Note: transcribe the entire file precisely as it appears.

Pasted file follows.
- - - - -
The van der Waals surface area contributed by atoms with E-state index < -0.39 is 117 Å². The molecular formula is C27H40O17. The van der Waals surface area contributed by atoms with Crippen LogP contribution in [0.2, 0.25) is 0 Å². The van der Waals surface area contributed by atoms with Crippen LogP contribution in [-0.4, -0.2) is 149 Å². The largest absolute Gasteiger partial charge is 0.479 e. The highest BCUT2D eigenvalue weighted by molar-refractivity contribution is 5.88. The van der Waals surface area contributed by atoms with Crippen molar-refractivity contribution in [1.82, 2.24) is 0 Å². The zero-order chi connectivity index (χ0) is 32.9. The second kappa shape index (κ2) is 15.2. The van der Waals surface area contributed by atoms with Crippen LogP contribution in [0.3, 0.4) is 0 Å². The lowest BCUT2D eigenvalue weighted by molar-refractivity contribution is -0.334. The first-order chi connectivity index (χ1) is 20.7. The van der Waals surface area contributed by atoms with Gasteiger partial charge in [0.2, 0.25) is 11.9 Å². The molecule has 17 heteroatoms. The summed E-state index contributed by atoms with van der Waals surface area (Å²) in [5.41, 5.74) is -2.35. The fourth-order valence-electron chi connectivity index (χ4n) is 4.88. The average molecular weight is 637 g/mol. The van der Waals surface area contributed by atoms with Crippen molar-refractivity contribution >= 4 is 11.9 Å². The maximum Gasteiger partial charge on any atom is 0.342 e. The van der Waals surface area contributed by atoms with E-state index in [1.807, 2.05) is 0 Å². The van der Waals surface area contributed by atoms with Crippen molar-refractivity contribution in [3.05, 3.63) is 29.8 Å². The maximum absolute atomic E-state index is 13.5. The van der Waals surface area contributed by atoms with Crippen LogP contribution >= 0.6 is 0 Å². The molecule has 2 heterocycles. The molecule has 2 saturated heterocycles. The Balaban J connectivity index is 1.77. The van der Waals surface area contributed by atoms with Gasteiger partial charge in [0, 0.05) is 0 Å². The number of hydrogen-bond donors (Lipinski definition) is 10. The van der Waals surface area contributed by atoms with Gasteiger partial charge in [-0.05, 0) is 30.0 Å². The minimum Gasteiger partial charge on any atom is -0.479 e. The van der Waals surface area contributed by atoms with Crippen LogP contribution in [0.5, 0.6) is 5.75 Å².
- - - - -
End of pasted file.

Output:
The van der Waals surface area contributed by atoms with E-state index < -0.39 is 117 Å². The molecular formula is C27H40O17. The van der Waals surface area contributed by atoms with Crippen LogP contribution in [0.2, 0.25) is 0 Å². The van der Waals surface area contributed by atoms with Crippen LogP contribution in [-0.4, -0.2) is 149 Å². The largest absolute Gasteiger partial charge is 0.479 e. The highest BCUT2D eigenvalue weighted by molar-refractivity contribution is 5.88. The van der Waals surface area contributed by atoms with Crippen molar-refractivity contribution in [1.82, 2.24) is 0 Å². The zero-order chi connectivity index (χ0) is 32.9. The second kappa shape index (κ2) is 15.2. The van der Waals surface area contributed by atoms with Crippen LogP contribution in [0.3, 0.4) is 0 Å². The lowest BCUT2D eigenvalue weighted by molar-refractivity contribution is -0.334. The first-order chi connectivity index (χ1) is 20.7. The van der Waals surface area contributed by atoms with Gasteiger partial charge in [0.2, 0.25) is 11.9 Å². The molecule has 17 heteroatoms. The summed E-state index contributed by atoms with van der Waals surface area (Å²) in [5.41, 5.74) is -2.35. The fourth-order valence-electron chi connectivity index (χ4n) is 4.88. The average molecular weight is 637 g/mol. The van der Waals surface area contributed by atoms with Crippen molar-refractivity contribution >= 4 is 11.9 Å². The maximum Gasteiger partial charge on any atom is 0.342 e. The van der Waals surface area contributed by atoms with E-state index in [1.807, 2.05) is 0 Å². The van der Waals surface area contributed by atoms with Crippen molar-refractivity contribution in [3.05, 3.63) is 29.8 Å². The maximum absolute atomic E-state index is 13.5. The van der Waals surface area contributed by atoms with Crippen LogP contribution >= 0.6 is 0 Å². The molecule has 2 heterocycles. The molecule has 2 saturated heterocycles. The Balaban J connectivity index is 1.77. The van der Waals surface area contributed by atoms with Gasteiger partial charge in [0, 0.05) is 0 Å². The number of hydrogen-bond donors (Lipinski definition) is 10. The van der Waals surface area contributed by atoms with Gasteiger partial charge in [-0.05, 0) is 30.0 Å². The minimum Gasteiger partial charge on any atom is -0.479 e. The van der Waals surface area contributed by atoms with Crippen LogP contribution in [0.5, 0.6) is 5.75 Å².